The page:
Story and photos by Brittany Norton
In November, I attended the first-ever Solutions Journalism Summit in Sundance, Utah. While I was there, I was reminded of the qualities of solutions journalism that drew me to the approach in the first place.
Solutions journalism, or “SoJo,” is an in-depth reporting process that covers community responses to systemic issues. The Solutions Journalism Network is the driving force behind the spread of SoJo to newsrooms and universities across the United States.
I first learned about SoJo last spring in a class taught by Kathryn Thier. (The UO School of Journalism and Communication is one of the few journalism programs across the nation that has incorporated solutions journalism into its curriculum.) In Thier’s class, I learned that SoJo can empower readers in a news cycle that seems to be filled with negativity.
I also learned that solutions journalism can be applied to all areas of storytelling. In fact, the SOJC has recently launched the Catalyst Journalism Project in collaboration with the Solutions Journalism Network to teach students how to combine SoJo and investigative journalism.
Here is what I learned about SoJo at the summit and why this approach is important for all journalists to learn:
1. It’s a watchdog investigative process.
Linda Shaw, editor of Seattle Times’ Education Lab — which focuses solutions reporting on public education — used this terminology in a breakout session at the summit. Her description of solutions journalism is one of my favorite I’ve heard yet: They are watchdog stories that challenge the status quo. Shaw stressed the importance of including the limitations of solutions in stories and following up with sources. My own experiences with solutions journalism have shown me that it’s a rigorous process that requires an extensive amount of reporting.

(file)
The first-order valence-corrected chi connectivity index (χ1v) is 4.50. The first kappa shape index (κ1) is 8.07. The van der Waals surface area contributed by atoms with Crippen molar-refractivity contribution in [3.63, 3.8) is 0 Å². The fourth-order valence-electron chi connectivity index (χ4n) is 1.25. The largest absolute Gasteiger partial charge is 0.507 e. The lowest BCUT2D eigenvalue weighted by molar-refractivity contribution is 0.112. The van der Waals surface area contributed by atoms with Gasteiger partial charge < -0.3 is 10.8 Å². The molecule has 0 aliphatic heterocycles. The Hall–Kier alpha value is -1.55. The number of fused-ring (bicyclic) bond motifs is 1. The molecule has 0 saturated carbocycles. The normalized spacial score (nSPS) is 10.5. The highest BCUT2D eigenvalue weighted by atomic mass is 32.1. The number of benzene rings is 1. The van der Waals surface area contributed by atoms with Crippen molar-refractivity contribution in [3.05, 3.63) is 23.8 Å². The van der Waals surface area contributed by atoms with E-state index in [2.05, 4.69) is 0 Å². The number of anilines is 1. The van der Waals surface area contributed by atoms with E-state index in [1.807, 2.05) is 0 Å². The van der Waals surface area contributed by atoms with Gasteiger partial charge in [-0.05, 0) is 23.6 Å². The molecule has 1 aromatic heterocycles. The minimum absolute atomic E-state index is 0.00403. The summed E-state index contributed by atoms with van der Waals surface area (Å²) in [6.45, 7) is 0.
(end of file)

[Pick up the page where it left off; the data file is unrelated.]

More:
2. It does what journalism is supposed to do.
SoJo also achieves what I believe to be two of the most fundamental goals of journalism: Holding those in power accountable and sparking discussion around social issues. An example of this is “The Poverty Puzzle,” a series of stories in The Chattanooga Times Free Press. Researchers at the Center for Media Engagement found that the public’s tweets about poverty increased in the days after the series was published, but only for a few days. The researchers state they cannot conclude a causal relationship between these two things, but the findings show some support for the idea that solutions stories affect public discussion.
3. It shows both sides of the story.
The Solutions Journalism Network likes to describe SoJo as “the whole story.” In solutions journalism, the problem and the response are important. Traditional journalism tends to explain an issue and leave it at that. But then there’s something missing — what’s being done about it. While most journalism stories only focus on the problem, SoJo provides a community response to it as well. Which brings me to my next point.
4. It engages audiences.
During the summit, I listened to a session on measuring impact led by the president of the Solutions Journalism Network, Keith Hammonds. He said SoJo helps move people from apathy and a mentality of “this problem can’t be solved” to “I can get off the couch” and action.Shaw also said solutions journalism is a way to build relationships with audiences. “When our story is over, that’s the end of the process for us, but that’s the beginning of the process for our audience,” she said.
The Seattle Times Ed Lab has held public events and meetings with parents, students and teachers to hear input from community members.
5. It’s just good journalism.
With a rigorous reporting process, attention to the problem and what's being done, and the ability to spark conversation, solutions journalism is exemplary journalism. And what’s better than that?
Brittany Norton is a senior double-majoring in journalism and media studies with a history minor. She is a member of the SOJC Honors program and the Catalyst Journalism Project. She also writes for the UO student publication Ethos Magazine.